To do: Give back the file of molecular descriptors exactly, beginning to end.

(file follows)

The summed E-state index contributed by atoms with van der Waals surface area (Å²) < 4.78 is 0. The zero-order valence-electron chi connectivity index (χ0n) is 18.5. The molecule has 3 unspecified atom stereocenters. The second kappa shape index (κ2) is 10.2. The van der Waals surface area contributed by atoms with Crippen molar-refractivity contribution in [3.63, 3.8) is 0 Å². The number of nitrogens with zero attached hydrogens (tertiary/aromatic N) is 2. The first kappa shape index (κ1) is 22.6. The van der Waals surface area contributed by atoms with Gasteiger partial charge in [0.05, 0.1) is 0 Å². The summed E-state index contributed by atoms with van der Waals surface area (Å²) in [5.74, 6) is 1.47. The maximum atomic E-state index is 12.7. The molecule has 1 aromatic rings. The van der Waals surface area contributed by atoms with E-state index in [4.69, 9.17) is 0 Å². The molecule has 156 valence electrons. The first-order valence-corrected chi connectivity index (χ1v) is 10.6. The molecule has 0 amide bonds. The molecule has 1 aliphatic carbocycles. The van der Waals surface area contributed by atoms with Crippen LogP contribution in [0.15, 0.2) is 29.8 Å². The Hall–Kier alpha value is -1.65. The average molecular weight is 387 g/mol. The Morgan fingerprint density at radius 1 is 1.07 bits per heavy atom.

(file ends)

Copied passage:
The summed E-state index contributed by atoms with van der Waals surface area (Å²) < 4.78 is 0. The zero-order valence-electron chi connectivity index (χ0n) is 18.5. The molecule has 3 unspecified atom stereocenters. The second kappa shape index (κ2) is 10.2. The van der Waals surface area contributed by atoms with Crippen molar-refractivity contribution in [3.63, 3.8) is 0 Å². The number of nitrogens with zero attached hydrogens (tertiary/aromatic N) is 2. The first kappa shape index (κ1) is 22.6. The van der Waals surface area contributed by atoms with Gasteiger partial charge in [0.05, 0.1) is 0 Å². The summed E-state index contributed by atoms with van der Waals surface area (Å²) in [5.74, 6) is 1.47. The maximum atomic E-state index is 12.7. The molecule has 1 aromatic rings. The van der Waals surface area contributed by atoms with E-state index in [4.69, 9.17) is 0 Å². The molecule has 156 valence electrons. The first-order valence-corrected chi connectivity index (χ1v) is 10.6. The molecule has 0 amide bonds. The molecule has 1 aliphatic carbocycles. The van der Waals surface area contributed by atoms with Crippen LogP contribution in [0.15, 0.2) is 29.8 Å². The Hall–Kier alpha value is -1.65. The average molecular weight is 387 g/mol. The Morgan fingerprint density at radius 1 is 1.07 bits per heavy atom.